Over the past decade, reforestation has become a worldwide movement. Think of it as the equivalent of the world’s largest (and longest) music festival, with live events taking place on stages all around the globe. Headlining acts include the Bonn Challenge, with its global goal to bring 350 million hectares of degraded and deforested landscapes into restoration by 2030; the Paris Agreement, created to combat climate change; and the New York Declaration on Forests, an international plan to halt global deforestation that has 200 endorsers including national governments, multi-national companies, groups representing indigenous communities, and non-government organizations.
Supporting acts might include regional restoration efforts like Initiative 20×20 in Latin America and AFR100 (the African Forest Landscape Restoration Initiative) in Africa. On the smaller side stages, you’ll find local and upcoming initiatives, where community roots are often strongest. Here you’ll find Taylor Guitars’ work via the Ebony Project in Cameroon, Paniolo Tonewoods in Hawaii, and our emerging efforts with urban trees in our home state of California. Meanwhile, there are countless others around the world also jamming away on festival side stages and even in the parking lot.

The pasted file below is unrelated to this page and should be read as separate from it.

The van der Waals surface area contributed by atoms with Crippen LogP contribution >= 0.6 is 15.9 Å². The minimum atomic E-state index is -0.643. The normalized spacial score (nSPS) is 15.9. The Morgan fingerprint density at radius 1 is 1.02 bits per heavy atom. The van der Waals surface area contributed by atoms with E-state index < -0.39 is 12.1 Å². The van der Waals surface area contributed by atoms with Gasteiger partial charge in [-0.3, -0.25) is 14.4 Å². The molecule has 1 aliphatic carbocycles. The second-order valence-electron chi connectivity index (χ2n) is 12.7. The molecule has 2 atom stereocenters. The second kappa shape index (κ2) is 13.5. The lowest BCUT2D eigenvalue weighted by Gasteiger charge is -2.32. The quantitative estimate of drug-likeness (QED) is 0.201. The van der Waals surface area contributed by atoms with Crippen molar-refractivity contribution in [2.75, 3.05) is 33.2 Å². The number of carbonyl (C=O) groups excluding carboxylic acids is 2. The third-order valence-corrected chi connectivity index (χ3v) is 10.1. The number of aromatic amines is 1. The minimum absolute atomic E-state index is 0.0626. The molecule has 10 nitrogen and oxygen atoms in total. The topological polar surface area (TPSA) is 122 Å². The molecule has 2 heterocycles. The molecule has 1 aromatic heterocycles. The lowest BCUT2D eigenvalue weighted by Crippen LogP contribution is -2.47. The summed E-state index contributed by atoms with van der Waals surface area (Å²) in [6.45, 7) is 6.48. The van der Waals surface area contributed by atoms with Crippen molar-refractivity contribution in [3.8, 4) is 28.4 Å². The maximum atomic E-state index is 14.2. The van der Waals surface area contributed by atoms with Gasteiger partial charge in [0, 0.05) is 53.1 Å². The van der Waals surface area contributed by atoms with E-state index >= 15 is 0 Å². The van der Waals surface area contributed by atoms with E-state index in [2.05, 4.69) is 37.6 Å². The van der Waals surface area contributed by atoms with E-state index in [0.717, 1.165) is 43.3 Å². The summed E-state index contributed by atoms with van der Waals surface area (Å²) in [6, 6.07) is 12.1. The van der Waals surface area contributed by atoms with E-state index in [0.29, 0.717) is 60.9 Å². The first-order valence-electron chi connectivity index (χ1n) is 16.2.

Taken together, the scale of forest restoration initiatives now either underway or under discussion is unprecedented. So, we thought it might be a good time to share a few thoughts on this increasingly hot topic. But first, it’s worth acknowledging that the Earth has several important terrestrial ecosystems, and not all are dominated by tree cover. These include open-canopy woodlands, peatlands, grasslands, chaparral, tundra and deserts. So, let’s just assume I’m talking about reforestation in areas where it is appropriate.
Forests & Agriculture
Although growing trees seems like a straightforward act, like many things, deciding what and where to grow isn’t so simple. For example, in taking care of a global population of 7.8 billion people and counting, with increasing escalations in the demand for food, fiber and fuel, arable land is at a premium. The word “arable” comes from the Latin word arabilis, meaning “able to be plowed.” It’s the flat land where it is most economically efficient to grow temporary crops or temporary meadows for mowing or for pasture. Competition for this land is one reason why, in temperate regions, you tend to see remaining native forests on hillsides or in ravines, where agricultural activity would be costly. It is also a reason why so much agricultural expansion is taking place across the tropics, where there are vast areas of flat land with few rocks and lots of sun. Over 70 percent of tropical forest loss is due to the conversion to large-scale agricultural production.
Over 70 percent of tropical forest loss is due to the conversion to large-scale agricultural production.